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What is Popular Piety?
The Directory on Popular Piety and the Liturgy, simply states that popular piety, “designates those diverse cultic expressions of a private or community nature which, in the context of the Christian faith, are inspired predominantly not by the Sacred Liturgy but by forms deriving from a particular nation or people or from their culture.” (Directory, 9) Popular piety then is made up of many characteristics. One is certain gestures, for instance, the kissing of sacred images, or relics. Another is the use of texts and formulas, approved by the local Ordinary. (Directory, 16) There are also songs and music, which have important roles in practically every culture; these musical compositions must be linked to a biblical and ecclesial spirit. Other characteristics are sacred images, like those of Jesus, Mary, and the saints, sacred places, like sanctuaries, and sacred times, such as feast days, or certain memorial days.
“The relationship between Liturgy and popular piety is ancient.” (Directory, 22) During the apostolic period, the Liturgy, and popular piety were developed and did not oppose each other. Although their relationship is ancient and good, the Liturgy of the Church has preeminence over any popular Christian prayer. The Directory on Popular Piety and Liturgy says, “While sacramental actions are necessary to life in Christ, the various forms of popular piety are properly optional.” (11) For instance, one of the precepts of the Church is to go to Mass every Sunday, this is obligatory, not optional. During the Middle Ages, forms of popular piety developed and emerged. Unfortunately, there was a lack of catechesis for popular piety, and that led to many exaggerations and deviations which threatened true Christian worship. Then, during the Modern Period, many spiritual masters emphasized popular piety and left out the liturgy. And yet, the Catholic Counter-Reformation strengthened the Roman Rite, and popular piety became an “antidote to the corrosiveness of rationalism and to the baleful consequences of Jansenism within the Church.” (Directory, 42) Finally, during the Contemporary Period, popular piety was said to be the cause of degeneration in the Liturgy, and therefore radically rejected certain forms of popular piety. In the end, though, the true relationship between the Liturgy and popular piety is found in Sacrosanctum Concilium, which states the “..unquestionable primacy of the Sacred Liturgy and the subordination to it of pious exercises, while emphasizing their validity.” (Directory, 46)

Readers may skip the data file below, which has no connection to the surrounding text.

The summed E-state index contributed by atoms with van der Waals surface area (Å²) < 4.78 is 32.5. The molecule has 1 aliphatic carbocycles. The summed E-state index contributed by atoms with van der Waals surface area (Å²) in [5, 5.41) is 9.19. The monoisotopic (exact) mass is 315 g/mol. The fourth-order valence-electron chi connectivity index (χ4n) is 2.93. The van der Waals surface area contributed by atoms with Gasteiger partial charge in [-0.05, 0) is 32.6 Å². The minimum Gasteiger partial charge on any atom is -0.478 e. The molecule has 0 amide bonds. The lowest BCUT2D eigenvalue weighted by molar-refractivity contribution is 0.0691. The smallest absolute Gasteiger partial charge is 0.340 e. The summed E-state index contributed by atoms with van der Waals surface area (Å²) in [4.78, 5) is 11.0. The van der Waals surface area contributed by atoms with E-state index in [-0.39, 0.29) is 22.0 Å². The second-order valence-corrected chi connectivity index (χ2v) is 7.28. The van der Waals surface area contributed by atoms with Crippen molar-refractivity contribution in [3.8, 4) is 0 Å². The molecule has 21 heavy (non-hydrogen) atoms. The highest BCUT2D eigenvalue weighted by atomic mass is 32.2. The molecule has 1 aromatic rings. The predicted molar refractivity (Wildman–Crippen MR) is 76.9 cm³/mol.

Popular piety can aid in evangelization and catechesis in many ways. It “is an important and indispensable 'starting point in deepening the faith of the people and in bringing it to maturity.'” (Directory, 64) Where there are parts of the world where evangelization efforts have been lacking, popular piety seems to be the main expression of the people's faith. Popular piety can also help with the Gospel message: “In genuine forms of popular piety, the Gospel message assimilates expressive forms particular to a given culture while also permeating the consciousness of that culture with the content of the Gospel, and its idea of life and death, and of man's freedom, mission, and destiny.” (Directory, 63) Popular piety can also help people grow in their relationship with God, thereby continuing and applying their catechesis.
Popular piety is an expression of faith, which does not and should not, undermine the primacy of the Liturgy, and aids in catechesis and evangelization.